The second element of countering cost involves offering payment options that patients can easily fit into their budget. IOL candidates may view flexible options, like the extended payment plans from CareCredit (Anaheim, CA), as a way to have the elective upgrade they desire. Discuss financing in detail during the initial phone call and consultation to put patients at ease about cost before they can use it as an excuse to talk themselves out of the procedure.

To begin increasing your IOL volume, infuse cataract marketing into all levels of your practice from the inside out. Gather your staff together and ensure that their skill and comfort level with IOLs is high.

Understand your audience. Keep in mind that your IOL patient demographic is quite different from the younger LASIK audience. Plan on spending more face time with cataract patients to win their trust and convince them that the enhanced visual results are worth the higher fees. Whatever you do, however, do not pigeonhole your target market as "aging" or "old." Your IOL message should promote youthfulness, freedom, and independence.

Tell them what you think. Many physicians find that their conversion rates improve once they start choosing their patients' ideal IOLs for them. Shareef Mahdavi, founder of the medical technology marketing firm SM2 Strategic (Pleasanton, CA), has written, "Too often, that sacred moment between the surgeon and the patient—when the patient is trying to decide, 'Is this right for me?'—is marred because the surgeon allows or even forces the patient to choose a procedure, lens, and/or package of services."2 Instead, use this time to recommend a procedure and explain why you feel it is the best choice for a patient's needs.

Roll out the red carpet. Remember that even one positive patient experience can go a long way. A recent study by the Center for Studying Health System Change (Washington, DC) concluded, "Patients undergoing self-pay procedures typically face significant barriers to effective shopping and instead rely on word-of-mouth recommendations to choose providers."4 By giving your cataract patients the same red-carpet treatment you already offer to your LASIK patients, you can generate more of those valuable referrals.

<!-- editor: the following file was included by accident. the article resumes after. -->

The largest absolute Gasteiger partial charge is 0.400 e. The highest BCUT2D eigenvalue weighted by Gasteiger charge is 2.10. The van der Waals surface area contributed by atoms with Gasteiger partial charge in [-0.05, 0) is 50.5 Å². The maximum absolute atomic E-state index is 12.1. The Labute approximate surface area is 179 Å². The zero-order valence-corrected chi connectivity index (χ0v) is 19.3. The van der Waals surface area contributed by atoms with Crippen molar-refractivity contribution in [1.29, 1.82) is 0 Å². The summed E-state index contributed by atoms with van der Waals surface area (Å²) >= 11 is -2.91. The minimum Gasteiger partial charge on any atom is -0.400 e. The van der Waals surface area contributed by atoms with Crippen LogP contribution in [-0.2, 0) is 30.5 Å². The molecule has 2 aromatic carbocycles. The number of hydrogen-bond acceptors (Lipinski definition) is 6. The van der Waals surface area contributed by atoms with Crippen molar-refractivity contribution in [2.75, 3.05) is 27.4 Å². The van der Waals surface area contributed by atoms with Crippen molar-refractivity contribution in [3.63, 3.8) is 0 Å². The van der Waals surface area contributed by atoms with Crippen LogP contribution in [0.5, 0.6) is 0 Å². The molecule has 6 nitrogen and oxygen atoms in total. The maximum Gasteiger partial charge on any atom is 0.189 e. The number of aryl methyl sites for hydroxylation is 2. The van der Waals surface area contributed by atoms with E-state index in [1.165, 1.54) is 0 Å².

Get the word out. Aim to educate patients before they even set foot in your office. Use practice brochures, marketing materials, and advertising to provide information about the benefits of IOLs. The smart use of public relations and community involvement can also help you to deliver your message. Once the patient is in your office for a consultation, educate him on the procedure and incorporate tools like the IOL Counselor (Patient Education Concepts, Inc., Houston, TX).

Up selling cataract patients makes perfect sense. As cataract procedures gain a more prominent role in refractive practices, this change can ultimately increase patients' satisfaction and boost your bottom line. If you are not yet up selling your cataract patients from standard monofocal lenses to advanced-technology IOLs, you should consider the comprehensive benefits of the latter.

Phil Jackson may be reached at (651) 275-3105; pjackson@associatedeyecare.com.

  1. Mahdavi S. Ka-boom! Here they come. Cataract & Refractive Surgery Today. February 2005;5(2):85-86.
  2. Mahdavi S. A diagnosis for the future of refractive IOLs. Cataract & Refractive Surgery Today. March 2007;7(3):65-68.
  3. World refractive vision correction market to reach $4.5 billion by 2009 says new report [press release]. Report Buyer, April 29, 2007.
  4. Self-pay markets in health care: consumer nirvana or caveat emptor? [press release]. Center for Health System Change, February 6, 2007.